Bossuet in his first panegyric of the saint says : “Among the different vocations, I notice two in the Scriptures which seem directly opposed to each other: the first is that of the Apostles, the second that of St. Joseph.
St. Joseph’s vocation of silence and obscurity surpassed that of the Apostles because it bordered more nearly on the redemptive Incarnation. After Mary, Joseph was nearest to the Author of grace, and in the silence of Bethlehem, during the exile in Egypt, and in the little home of Nazareth he received more graces than any other saint.
His mission was a dual one. As regards Mary, he preserved her virginity by contracting with her a true but altogether holy marriage. Mary would find help and protection in St. Joseph. He loved her with a pure and devoted love, in God and for God.
As regards the Incarnate Word, Joseph watched over Him, protected Him, and contributed to His human education. He is called His foster-father, but the term does not express fully the mysterious supernatural relation between the two. The Apostles feared the least danger, but God gave them a new heart and their courage became undaunted…. The same hand gave Joseph the heart of a father and Jesus the heart of a son. That is why Jesus obeys and Joseph does not fear to command.
How has he the courage to command his Creator? Because the true Father of Jesus Christ, the God Who gives Him birth from all eternity, having chosen Joseph to be the father of His only Son in time, sent down into his bosom some ray or some spark of His own infinite love for His Son; that is what changed his heart, that is what gave him a father’s love, and Joseph, the just man who feels that father’s heart within him, feels also that God wishes him to use his paternal authority, so that he dares to command Him Who he knows is his Master.”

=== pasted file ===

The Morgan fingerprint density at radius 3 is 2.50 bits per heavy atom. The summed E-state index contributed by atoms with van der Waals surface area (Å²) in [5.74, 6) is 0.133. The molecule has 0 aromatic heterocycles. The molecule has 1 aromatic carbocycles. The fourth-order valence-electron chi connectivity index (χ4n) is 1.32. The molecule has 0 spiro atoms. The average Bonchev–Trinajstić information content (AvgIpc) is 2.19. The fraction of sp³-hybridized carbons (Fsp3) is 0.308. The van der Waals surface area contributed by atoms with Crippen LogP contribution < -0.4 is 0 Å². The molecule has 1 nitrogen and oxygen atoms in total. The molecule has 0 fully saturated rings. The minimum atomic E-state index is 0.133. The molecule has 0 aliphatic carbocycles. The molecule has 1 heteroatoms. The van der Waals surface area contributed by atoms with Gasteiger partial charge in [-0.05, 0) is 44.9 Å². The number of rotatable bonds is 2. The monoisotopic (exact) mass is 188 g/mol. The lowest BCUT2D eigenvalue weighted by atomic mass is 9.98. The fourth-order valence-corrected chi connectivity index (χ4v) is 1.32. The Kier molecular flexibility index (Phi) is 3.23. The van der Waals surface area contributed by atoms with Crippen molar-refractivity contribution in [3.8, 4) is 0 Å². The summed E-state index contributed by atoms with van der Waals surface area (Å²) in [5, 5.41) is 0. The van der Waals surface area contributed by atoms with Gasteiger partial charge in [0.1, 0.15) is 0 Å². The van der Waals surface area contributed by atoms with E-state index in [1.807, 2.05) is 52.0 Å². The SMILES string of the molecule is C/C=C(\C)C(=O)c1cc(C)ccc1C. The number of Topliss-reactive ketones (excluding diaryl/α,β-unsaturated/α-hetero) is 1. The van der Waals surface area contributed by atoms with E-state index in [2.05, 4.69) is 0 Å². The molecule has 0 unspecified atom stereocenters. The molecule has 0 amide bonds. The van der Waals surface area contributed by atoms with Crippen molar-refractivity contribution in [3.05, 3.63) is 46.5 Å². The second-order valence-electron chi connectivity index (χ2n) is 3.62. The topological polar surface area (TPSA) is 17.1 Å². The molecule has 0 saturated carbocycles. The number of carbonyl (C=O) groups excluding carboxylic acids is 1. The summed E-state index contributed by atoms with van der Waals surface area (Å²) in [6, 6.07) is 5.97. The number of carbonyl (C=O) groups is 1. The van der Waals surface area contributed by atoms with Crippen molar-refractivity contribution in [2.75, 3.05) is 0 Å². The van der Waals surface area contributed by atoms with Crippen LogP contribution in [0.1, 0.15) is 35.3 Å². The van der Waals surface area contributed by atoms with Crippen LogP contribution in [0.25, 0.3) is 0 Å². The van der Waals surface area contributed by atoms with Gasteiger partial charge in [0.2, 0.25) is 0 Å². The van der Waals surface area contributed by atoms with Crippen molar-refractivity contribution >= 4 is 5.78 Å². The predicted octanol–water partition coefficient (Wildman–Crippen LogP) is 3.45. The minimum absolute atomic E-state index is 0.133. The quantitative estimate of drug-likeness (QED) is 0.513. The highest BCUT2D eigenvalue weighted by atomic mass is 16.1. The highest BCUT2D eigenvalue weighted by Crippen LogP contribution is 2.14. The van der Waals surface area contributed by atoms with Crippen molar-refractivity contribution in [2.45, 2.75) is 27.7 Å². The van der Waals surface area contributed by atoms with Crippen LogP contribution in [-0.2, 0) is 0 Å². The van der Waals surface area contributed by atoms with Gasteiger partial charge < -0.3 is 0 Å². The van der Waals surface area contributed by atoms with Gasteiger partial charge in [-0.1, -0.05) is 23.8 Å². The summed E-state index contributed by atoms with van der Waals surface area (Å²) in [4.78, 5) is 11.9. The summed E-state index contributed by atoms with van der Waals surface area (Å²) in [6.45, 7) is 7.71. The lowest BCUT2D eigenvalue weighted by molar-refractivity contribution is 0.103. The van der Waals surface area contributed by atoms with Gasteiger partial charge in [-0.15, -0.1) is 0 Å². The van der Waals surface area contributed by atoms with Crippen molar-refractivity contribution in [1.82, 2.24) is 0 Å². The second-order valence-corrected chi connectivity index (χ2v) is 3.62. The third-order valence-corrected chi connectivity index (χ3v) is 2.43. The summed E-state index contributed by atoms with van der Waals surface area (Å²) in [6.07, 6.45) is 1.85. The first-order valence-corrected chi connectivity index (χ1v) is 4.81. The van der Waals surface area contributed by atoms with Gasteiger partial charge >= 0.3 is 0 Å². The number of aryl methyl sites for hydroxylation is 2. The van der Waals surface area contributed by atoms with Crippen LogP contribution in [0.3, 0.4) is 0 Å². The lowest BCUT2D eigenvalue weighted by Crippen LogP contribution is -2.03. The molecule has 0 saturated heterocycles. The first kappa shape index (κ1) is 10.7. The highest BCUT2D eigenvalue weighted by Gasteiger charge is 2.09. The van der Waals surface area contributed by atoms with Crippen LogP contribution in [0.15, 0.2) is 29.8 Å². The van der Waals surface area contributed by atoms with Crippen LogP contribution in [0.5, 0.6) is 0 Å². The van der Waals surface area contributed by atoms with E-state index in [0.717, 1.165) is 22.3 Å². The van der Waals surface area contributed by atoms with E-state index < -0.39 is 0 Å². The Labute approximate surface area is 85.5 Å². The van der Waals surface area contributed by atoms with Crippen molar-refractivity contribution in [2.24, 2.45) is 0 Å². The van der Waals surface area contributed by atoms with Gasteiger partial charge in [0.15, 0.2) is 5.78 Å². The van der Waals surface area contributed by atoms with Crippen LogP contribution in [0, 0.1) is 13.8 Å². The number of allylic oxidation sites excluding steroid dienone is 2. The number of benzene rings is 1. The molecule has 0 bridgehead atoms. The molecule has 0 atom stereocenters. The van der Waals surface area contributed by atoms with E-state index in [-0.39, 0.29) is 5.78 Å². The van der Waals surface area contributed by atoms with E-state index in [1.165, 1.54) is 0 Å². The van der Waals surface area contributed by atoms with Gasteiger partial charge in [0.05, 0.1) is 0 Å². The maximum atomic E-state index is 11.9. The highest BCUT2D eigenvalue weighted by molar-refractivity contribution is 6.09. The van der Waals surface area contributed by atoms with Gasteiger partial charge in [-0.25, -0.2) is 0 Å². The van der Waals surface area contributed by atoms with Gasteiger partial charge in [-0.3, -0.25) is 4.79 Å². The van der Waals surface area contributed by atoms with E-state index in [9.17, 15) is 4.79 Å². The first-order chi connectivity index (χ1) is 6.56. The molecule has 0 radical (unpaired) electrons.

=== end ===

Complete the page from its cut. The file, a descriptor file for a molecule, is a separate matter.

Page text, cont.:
Bossuet makes this general observation about the virtues of the hidden life: “It is a common failing of men to give themselves entirely to what is outside and to neglect what is within; to work for mere appearances and to neglect what is solid and lasting; to think often of the impression they make and little of what they ought to be.
That is why the most highly esteemed virtues are those which concern the conduct and direction of affairs. The hidden virtues, on the contrary, which are practiced away from the public view and under the eye of God alone, are not only neglected but hardly even heard of.
And yet this is the secret of true virtue. . . a man must be built up interiorly in himself before he deserves to be given rank among others; and if this foundation is lacking, all the other virtues, however brilliant, will be mere display . . . they will not make the man according to God’s heart. Joseph sought God in simplicity; Joseph found God in detachment; Joseph enjoyed God’s company in obscurity.”
Let us honour St. Joseph today: